As the controversial budget bill was taken up by the Knesset for final review, Finance Minister Yair Lapid became a subject of controversy on his own as allegations of corruption filled the air.
During the plenum debate, United Torah Judaism MK Rabbi Yaakov Litzman cited media reports that the Knesset Finance Committee recently approved a grant of 1.5 million shekels for businesses that belong to close associates of the finance minister.
According to a report in Globes, the Finance Committee approved financial support for small beer breweries as a compensation for the increased tax on alcohol consumption.
Hillel Kobrinsky, a senior economic adviser to Lapid who participates in Ministry of Finance meetings, owns 4% of Abeer Habar, and is the owner of Alexander Beer, an Israeli microbrewery. The company is the largest brewery among the recipients of the aid.
According to the report, the aid was approved barely a week after the tax was announced. Such speed is unheard of in Israeli bureaucracy. In addition, the request came to the Finance Committee without previously being scheduled on the agenda, the day after Kobrinsky and another partner in the company, advertising executive Yoram Bauman, met with deputy Finance Minister Mickey Levy, also from Yesh Atid. Bauman managed the Yesh Atid campaign for the Knesset elections.
According to the Finance Committee meeting protocol, the allocation took less than five minutes. Committee MKs wondered why the breweries are being singled out for aid; after all, many companies are affected by taxes added to their products and are not compensated for their loss.
Alluding to Lapid’s inexperience in government, Rabbi Litzman said, “I must draw the Knesset’s attention [to this matter]: Minister Lapid learned very quickly how to direct money to his friends through the Finance Committee … in less than two months on the job.
“Lapid preaches to everyone else, but I say: The corrupt ones should go home!”
He said it was a miracle that the Israeli media, until recently former journalist Lapid’s own colleagues, published the story.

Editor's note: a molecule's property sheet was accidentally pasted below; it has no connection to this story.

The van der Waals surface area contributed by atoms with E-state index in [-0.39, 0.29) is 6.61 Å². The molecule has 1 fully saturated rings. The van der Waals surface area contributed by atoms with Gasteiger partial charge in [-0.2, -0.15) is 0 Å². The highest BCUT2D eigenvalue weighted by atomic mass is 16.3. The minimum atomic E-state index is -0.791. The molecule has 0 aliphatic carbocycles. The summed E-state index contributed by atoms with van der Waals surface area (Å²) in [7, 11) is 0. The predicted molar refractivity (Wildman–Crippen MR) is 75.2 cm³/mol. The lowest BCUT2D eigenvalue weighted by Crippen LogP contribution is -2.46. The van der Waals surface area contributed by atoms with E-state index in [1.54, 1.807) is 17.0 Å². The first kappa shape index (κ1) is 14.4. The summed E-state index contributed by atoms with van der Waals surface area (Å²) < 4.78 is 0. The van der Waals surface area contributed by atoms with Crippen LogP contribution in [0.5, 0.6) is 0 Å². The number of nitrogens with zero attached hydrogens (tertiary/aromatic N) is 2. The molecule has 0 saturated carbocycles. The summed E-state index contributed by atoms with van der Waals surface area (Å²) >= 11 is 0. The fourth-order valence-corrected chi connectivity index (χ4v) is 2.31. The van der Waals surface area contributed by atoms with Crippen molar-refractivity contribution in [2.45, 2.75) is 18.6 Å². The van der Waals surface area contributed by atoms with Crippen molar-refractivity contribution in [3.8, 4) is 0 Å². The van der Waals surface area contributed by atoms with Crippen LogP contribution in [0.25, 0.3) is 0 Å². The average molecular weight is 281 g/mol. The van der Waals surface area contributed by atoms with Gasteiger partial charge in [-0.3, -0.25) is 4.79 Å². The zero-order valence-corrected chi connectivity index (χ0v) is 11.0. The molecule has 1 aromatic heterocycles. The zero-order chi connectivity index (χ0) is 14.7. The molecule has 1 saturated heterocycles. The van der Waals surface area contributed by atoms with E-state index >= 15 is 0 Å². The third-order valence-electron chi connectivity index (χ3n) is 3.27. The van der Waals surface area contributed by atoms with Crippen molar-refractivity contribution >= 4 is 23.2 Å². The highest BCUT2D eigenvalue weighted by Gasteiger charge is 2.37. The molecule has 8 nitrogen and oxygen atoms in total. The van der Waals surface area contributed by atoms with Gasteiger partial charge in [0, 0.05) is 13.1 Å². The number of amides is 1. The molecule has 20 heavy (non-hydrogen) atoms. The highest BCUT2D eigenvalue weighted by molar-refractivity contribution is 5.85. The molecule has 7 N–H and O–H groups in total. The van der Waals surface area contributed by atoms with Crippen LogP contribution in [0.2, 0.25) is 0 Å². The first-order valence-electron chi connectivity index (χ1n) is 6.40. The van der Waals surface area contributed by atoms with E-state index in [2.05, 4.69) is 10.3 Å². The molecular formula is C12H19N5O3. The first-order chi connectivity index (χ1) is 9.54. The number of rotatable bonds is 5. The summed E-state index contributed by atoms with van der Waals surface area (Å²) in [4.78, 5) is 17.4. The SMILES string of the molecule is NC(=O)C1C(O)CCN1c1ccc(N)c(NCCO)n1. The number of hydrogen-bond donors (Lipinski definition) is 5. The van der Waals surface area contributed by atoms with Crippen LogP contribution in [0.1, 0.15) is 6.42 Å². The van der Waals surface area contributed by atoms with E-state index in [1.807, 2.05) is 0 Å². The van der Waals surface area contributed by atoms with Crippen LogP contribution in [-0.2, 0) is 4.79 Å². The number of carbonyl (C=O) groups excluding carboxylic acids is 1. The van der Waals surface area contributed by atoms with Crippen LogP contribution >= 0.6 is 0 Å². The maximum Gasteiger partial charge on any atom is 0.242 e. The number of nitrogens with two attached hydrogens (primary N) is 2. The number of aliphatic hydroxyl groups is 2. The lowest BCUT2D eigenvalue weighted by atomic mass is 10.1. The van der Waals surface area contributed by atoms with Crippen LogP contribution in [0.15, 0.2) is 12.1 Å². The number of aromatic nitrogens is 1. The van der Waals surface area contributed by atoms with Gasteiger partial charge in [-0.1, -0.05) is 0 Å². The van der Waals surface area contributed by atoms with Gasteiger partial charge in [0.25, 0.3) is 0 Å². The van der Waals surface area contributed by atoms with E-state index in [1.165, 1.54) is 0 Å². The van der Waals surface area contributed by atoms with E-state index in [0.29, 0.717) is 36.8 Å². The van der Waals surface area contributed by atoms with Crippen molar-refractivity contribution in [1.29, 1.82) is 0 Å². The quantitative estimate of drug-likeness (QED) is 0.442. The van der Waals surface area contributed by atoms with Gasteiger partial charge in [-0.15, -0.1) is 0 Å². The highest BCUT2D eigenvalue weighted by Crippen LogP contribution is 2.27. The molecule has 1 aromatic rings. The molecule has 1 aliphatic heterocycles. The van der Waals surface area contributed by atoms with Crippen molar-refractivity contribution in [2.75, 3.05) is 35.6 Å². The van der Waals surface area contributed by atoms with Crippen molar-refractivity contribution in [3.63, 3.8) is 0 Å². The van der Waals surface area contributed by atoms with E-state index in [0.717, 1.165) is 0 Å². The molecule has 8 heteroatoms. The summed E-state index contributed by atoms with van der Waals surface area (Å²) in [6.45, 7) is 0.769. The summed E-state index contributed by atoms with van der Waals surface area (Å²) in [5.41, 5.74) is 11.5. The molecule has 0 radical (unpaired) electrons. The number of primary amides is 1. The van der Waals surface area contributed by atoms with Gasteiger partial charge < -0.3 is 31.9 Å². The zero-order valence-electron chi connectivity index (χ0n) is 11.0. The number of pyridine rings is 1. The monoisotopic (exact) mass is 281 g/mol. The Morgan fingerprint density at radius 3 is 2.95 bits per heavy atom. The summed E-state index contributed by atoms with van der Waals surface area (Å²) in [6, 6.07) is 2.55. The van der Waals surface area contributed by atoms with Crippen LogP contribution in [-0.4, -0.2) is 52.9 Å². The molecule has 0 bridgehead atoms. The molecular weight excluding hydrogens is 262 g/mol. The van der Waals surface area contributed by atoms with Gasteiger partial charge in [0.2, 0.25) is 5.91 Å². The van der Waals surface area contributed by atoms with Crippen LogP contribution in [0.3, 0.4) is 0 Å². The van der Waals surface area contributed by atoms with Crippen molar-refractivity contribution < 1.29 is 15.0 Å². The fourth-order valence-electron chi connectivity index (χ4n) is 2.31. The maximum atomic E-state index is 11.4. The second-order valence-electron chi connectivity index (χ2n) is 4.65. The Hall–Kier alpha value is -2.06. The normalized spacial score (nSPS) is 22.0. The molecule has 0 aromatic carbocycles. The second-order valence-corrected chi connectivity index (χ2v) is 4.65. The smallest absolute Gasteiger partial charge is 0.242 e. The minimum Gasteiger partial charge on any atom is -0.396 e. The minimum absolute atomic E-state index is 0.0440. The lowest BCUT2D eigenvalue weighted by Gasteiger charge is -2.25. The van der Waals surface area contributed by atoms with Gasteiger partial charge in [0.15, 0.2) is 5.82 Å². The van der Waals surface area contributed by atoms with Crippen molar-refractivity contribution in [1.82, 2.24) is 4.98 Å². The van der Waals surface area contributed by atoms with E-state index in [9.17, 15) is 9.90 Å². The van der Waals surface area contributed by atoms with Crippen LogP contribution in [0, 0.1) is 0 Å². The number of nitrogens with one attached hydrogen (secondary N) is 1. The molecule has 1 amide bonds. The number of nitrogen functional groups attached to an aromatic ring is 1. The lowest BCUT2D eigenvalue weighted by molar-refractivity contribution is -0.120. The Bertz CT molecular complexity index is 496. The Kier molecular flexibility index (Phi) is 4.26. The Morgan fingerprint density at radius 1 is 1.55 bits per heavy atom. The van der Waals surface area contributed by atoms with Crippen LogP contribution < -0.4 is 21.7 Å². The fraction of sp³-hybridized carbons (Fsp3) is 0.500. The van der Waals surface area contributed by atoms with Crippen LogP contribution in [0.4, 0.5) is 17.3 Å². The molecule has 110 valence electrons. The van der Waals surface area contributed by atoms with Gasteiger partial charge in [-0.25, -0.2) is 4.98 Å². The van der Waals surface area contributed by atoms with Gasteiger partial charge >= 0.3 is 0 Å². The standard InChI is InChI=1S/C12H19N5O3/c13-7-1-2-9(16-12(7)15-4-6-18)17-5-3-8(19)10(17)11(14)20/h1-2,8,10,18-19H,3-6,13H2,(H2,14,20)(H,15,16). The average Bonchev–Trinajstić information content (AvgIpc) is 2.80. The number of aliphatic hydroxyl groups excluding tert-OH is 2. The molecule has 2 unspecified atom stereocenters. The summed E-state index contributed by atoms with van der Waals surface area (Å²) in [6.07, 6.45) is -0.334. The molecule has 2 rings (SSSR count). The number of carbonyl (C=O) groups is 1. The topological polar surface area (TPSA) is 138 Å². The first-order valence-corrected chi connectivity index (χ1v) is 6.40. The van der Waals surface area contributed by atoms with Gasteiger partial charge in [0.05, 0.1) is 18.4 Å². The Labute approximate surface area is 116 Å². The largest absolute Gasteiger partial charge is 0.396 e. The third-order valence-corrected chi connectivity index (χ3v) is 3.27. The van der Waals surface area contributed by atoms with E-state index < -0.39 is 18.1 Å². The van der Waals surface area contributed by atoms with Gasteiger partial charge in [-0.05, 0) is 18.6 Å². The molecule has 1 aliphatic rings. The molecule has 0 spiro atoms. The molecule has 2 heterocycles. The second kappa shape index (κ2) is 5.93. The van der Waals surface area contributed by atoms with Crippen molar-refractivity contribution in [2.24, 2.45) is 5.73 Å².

Rabbi Litzman quoted MK Shaul Mofaz (Kadima) to the effect that reserve sums in the amount of 13 billion shekels are to be found in the ministries controlled by Lapid’s Yesh Atid party.
“Is this also the new politics? What is this money? What does this show? That [his austerity program] is all politics!”
Globes, which ran the story about the beer benefit, said on Thursday it will petition the courts for disclosure of the conflict of interests agreement signed by businessman Kobrinsky.
In response, Lapid’s associates are denying any wrongdoing. Nilly Richman, Lapid’s spokesman, said that Kobrinsky and Bauman will countersue Globes.
Yesh Atid’s spokesman said that allocation is legal because the Finance Committee members were not aware that Kobrinsky was a partner in the brewery, and the allocation is not a large amount. The party said in a statement that the initiative to aid the small breweries was made by Finance Committee member Adi Kool — also from Yesh Atid — because naturally, small firms are disproportionately hurt by tax increases.
Meanwhile, it has also come to light that two guarantors of Yesh Atid, Nir Brunstein and Ron Weisberg, are also partners in Alexander Beer, Globes said.
In addition, The Movement for Quality Government in Israel asked Attorney General Yehuda Weinstein and State Comptroller Joseph Shapira to review the decision-making process at the Ministry of Finance in relation to aid for microbreweries. The organization says that the report raises “concern of flawed ethical conduct and raises suspicion of inappropriate and improper conduct.”
In the request, The Movement for Quality Government states, “An uncomfortable feeling emerges, to put it mildly, about the closeness of some of the owners of the dominant breweries involved in the process to the finance minister himself and to his party, especially when this has not been disclosed, to the best of our knowledge, nor brought to the attention of the decision-makers when this was approved. We note that ties of tycoons to the top political leadership, even if they are engaged in ostensibly ‘minor’ decisions, with a limited financial cost, should be known and disclosed in order to prevent concern or even the appearance of distortion or bias.”